The Miracle of Saliva

We constantly get bombarded by information about making healthy choices and changing our lifestyles in order to obtain and maintain our well-being. What if we told you that by focusing on the health of your mouth you can make significant inroads towards a healthier you?

19-10-2015 8-33-19 PMFor years the world of dentistry has been telling patients that if they brushed and flossed and visited the dentist regularly they’d have healthy mouths that were free of disease. But over the years, we’ve seen that, sometimes, this isn’t enough. We see cavities in patients who care for their teeth and gums as instructed, while others with mouths full of plaque and irregular care have little to no cavities and even no alarming degree of gingivitis. The old adage that, “You are what you eat” is an essential part of the equation, but so is, “When you eat.”

We are still learning about the miracle of saliva and are gaining new insights into the complex relationship of all the different types of bacteria in the mouth. While many people find saliva and it’s accumulation in the mouth to be revolting, our Your Smile Dental Care team truly appreciate it’s unique medicinal and diagnostic properties … and that’s nothing to spit at!

Yours in Better Dental Health,

The Your Smile Dental Care team
(905) 576-4537
(416) 783-3533
www.yoursmiledentalcare.com

 

 

 

 

 

 

 

 

 

08-06-2015 11-16-26 AM


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Genetics and Soft Teeth

 

01-06-2015 10-53-45 AMIt happens all the time! The one child in a family who is dental, health and food conscious is the one who gets all the cavities whereas the sibling who never brushes their teeth and snacks all the time is the child who gets to enter their name into the “Cavity Free” Club.

Even people with similar oral hygiene behaviours may have completely different rates of developing tooth decay.

So, is there really such a thing as soft teeth? Can being cavity-prone be inherited or are you just unlucky?

While it is true that your dental health depends on a combination of good oral hygiene and genetics, how much of a role does heredity and luck really play?

When a patient comes to see us with a history of tooth decay and missing teeth we begin by collecting some family history to determine if there are any possible contributors to their poor dental health. There are quite a few dental abnormalities that can be caused by defective genes, but these conditions are rare. And while genes do play a role in food preferences, type of saliva, ph-level of the mouth and how susceptible a person may be to tooth decay, true genetic abnormalities that affect teeth are rare and seldom seen.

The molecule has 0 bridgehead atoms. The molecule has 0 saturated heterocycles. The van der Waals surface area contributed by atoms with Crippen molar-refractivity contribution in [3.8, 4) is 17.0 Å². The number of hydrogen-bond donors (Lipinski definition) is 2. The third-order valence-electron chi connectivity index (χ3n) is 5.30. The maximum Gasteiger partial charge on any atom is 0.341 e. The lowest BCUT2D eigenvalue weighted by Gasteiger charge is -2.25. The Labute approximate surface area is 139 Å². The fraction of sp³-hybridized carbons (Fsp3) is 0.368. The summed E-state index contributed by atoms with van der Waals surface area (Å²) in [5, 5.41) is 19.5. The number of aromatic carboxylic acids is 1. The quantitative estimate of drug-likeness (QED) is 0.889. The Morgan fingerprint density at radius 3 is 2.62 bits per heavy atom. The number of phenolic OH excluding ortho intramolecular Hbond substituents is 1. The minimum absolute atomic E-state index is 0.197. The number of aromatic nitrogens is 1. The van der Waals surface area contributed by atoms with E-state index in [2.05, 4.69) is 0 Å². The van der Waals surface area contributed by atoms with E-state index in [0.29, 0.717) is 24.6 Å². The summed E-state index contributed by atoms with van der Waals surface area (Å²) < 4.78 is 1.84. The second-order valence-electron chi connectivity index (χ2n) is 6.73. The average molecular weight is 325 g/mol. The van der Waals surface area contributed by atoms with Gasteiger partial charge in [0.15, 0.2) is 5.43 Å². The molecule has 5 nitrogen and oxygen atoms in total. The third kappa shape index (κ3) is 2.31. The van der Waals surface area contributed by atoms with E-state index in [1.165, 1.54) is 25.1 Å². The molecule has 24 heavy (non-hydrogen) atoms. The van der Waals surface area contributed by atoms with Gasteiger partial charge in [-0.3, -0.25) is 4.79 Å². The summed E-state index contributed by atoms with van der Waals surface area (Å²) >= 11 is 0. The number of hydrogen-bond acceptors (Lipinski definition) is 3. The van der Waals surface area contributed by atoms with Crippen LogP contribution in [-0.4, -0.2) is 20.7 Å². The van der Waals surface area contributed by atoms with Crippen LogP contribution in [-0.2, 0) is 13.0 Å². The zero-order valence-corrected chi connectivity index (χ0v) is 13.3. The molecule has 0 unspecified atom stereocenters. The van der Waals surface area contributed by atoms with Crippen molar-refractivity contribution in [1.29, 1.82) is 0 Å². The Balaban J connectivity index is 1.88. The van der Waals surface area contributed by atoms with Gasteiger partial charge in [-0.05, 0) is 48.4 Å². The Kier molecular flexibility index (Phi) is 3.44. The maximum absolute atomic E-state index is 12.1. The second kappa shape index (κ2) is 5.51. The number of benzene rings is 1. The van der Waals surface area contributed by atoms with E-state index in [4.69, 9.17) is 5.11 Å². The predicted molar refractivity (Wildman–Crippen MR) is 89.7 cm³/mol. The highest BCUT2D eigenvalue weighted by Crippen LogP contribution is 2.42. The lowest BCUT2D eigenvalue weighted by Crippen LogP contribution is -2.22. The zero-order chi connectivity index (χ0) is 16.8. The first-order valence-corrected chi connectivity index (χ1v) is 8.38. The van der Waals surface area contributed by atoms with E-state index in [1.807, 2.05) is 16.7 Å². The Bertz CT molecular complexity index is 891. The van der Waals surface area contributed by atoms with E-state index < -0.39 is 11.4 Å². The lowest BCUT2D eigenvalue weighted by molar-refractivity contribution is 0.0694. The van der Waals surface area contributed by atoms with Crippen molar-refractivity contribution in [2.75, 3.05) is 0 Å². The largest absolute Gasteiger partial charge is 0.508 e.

Is there really a genetic disorder that causes soft teeth?
Can soft teeth be inherited?

Over the years, we have had many patients claim that the poor condition of their teeth was caused by the soft teeth they inherited from a parent or grandparent. While there truly is a genetic condition that can result in imperfectly formed teeth, it is a rare condition and is seldom seen. It’s characteristics are easily distinguishable from the type of soft teeth that are caused from our choices.

01-06-2015 11-24-23 AMThe truth is, sometimes it’s easier to blame genetics either because it saves us from the shame we feel or it saves us from being held accountable for our health conditions. But, we know that when patients tell us that they have soft teeth, they truly believe it.

While we never rule out the possibility of soft teeth, if, after examination, we find that their teeth are perfectly normal, we then have to find what is causing their poor teeth.

If not inherited, then what can cause teeth to soften?

Enamel is the hardest substance in the body – twice the hardness of bone, however, there are all kinds of damaging substances and actions that are capable of weakening it over time. It’s easy to understand this process if you think of how running water is capable of smoothing rough rock over time.

Things like….

Acid Reflux/Bulimia – The acids in our stomach are very strong and corrosive making them capable of softening enamel. Frequent exposure to these acids can and will cause the enamel to breakdown. Over time, the weakened areas will start to take on a whitish, chalky look and eventually get larger and darken over time as they progress into cavities.